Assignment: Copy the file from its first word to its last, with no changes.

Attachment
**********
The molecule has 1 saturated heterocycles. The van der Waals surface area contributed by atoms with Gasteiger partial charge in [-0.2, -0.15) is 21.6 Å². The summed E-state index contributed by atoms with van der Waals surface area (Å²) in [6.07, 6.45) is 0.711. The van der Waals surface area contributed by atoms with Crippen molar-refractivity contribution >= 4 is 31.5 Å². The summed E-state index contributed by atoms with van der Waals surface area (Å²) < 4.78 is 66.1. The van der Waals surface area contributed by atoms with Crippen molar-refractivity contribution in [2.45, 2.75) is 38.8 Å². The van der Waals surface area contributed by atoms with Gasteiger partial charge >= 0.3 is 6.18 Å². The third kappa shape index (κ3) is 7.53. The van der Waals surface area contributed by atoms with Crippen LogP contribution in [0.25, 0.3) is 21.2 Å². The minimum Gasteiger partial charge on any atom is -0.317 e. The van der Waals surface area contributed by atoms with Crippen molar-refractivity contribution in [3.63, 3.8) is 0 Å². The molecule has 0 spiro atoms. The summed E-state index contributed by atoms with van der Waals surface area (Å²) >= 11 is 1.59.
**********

The molecule has 1 saturated heterocycles. The van der Waals surface area contributed by atoms with Gasteiger partial charge in [-0.2, -0.15) is 21.6 Å². The summed E-state index contributed by atoms with van der Waals surface area (Å²) in [6.07, 6.45) is 0.711. The van der Waals surface area contributed by atoms with Crippen molar-refractivity contribution >= 4 is 31.5 Å². The summed E-state index contributed by atoms with van der Waals surface area (Å²) < 4.78 is 66.1. The van der Waals surface area contributed by atoms with Crippen molar-refractivity contribution in [2.45, 2.75) is 38.8 Å². The van der Waals surface area contributed by atoms with Gasteiger partial charge >= 0.3 is 6.18 Å². The third kappa shape index (κ3) is 7.53. The van der Waals surface area contributed by atoms with Crippen LogP contribution in [0.25, 0.3) is 21.2 Å². The minimum Gasteiger partial charge on any atom is -0.317 e. The van der Waals surface area contributed by atoms with Crippen molar-refractivity contribution in [3.63, 3.8) is 0 Å². The molecule has 0 spiro atoms. The summed E-state index contributed by atoms with van der Waals surface area (Å²) >= 11 is 1.59.